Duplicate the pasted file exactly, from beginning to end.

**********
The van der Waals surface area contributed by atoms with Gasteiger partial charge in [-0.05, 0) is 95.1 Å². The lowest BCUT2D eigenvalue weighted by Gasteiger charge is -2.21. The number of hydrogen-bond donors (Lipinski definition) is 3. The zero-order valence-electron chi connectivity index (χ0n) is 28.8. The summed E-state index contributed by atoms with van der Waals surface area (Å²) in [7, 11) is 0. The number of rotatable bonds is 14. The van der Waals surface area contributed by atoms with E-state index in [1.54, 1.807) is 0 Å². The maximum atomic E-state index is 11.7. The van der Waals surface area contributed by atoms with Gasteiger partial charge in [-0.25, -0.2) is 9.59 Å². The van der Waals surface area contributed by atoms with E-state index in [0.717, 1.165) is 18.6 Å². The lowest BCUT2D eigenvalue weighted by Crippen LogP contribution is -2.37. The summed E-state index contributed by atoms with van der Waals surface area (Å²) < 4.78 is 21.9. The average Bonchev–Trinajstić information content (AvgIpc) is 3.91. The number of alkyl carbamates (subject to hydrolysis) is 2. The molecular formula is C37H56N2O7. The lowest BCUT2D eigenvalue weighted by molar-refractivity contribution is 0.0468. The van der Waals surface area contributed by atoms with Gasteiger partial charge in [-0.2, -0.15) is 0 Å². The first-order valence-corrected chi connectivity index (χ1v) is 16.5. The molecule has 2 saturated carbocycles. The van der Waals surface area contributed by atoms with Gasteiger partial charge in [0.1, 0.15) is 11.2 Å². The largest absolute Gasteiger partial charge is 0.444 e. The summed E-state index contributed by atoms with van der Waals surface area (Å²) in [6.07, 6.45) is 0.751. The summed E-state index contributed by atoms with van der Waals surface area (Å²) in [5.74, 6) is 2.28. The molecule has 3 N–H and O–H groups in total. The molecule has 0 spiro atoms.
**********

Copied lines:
The van der Waals surface area contributed by atoms with Gasteiger partial charge in [-0.05, 0) is 95.1 Å². The lowest BCUT2D eigenvalue weighted by Gasteiger charge is -2.21. The number of hydrogen-bond donors (Lipinski definition) is 3. The zero-order valence-electron chi connectivity index (χ0n) is 28.8. The summed E-state index contributed by atoms with van der Waals surface area (Å²) in [7, 11) is 0. The number of rotatable bonds is 14. The van der Waals surface area contributed by atoms with E-state index in [1.54, 1.807) is 0 Å². The maximum atomic E-state index is 11.7. The van der Waals surface area contributed by atoms with Gasteiger partial charge in [-0.25, -0.2) is 9.59 Å². The van der Waals surface area contributed by atoms with E-state index in [0.717, 1.165) is 18.6 Å². The lowest BCUT2D eigenvalue weighted by Crippen LogP contribution is -2.37. The summed E-state index contributed by atoms with van der Waals surface area (Å²) < 4.78 is 21.9. The average Bonchev–Trinajstić information content (AvgIpc) is 3.91. The number of alkyl carbamates (subject to hydrolysis) is 2. The molecular formula is C37H56N2O7. The lowest BCUT2D eigenvalue weighted by molar-refractivity contribution is 0.0468. The van der Waals surface area contributed by atoms with Gasteiger partial charge in [-0.2, -0.15) is 0 Å². The first-order valence-corrected chi connectivity index (χ1v) is 16.5. The molecule has 2 saturated carbocycles. The van der Waals surface area contributed by atoms with Gasteiger partial charge in [0.1, 0.15) is 11.2 Å². The largest absolute Gasteiger partial charge is 0.444 e. The summed E-state index contributed by atoms with van der Waals surface area (Å²) in [6.07, 6.45) is 0.751. The summed E-state index contributed by atoms with van der Waals surface area (Å²) in [5.74, 6) is 2.28. The molecule has 3 N–H and O–H groups in total. The molecule has 0 spiro atoms.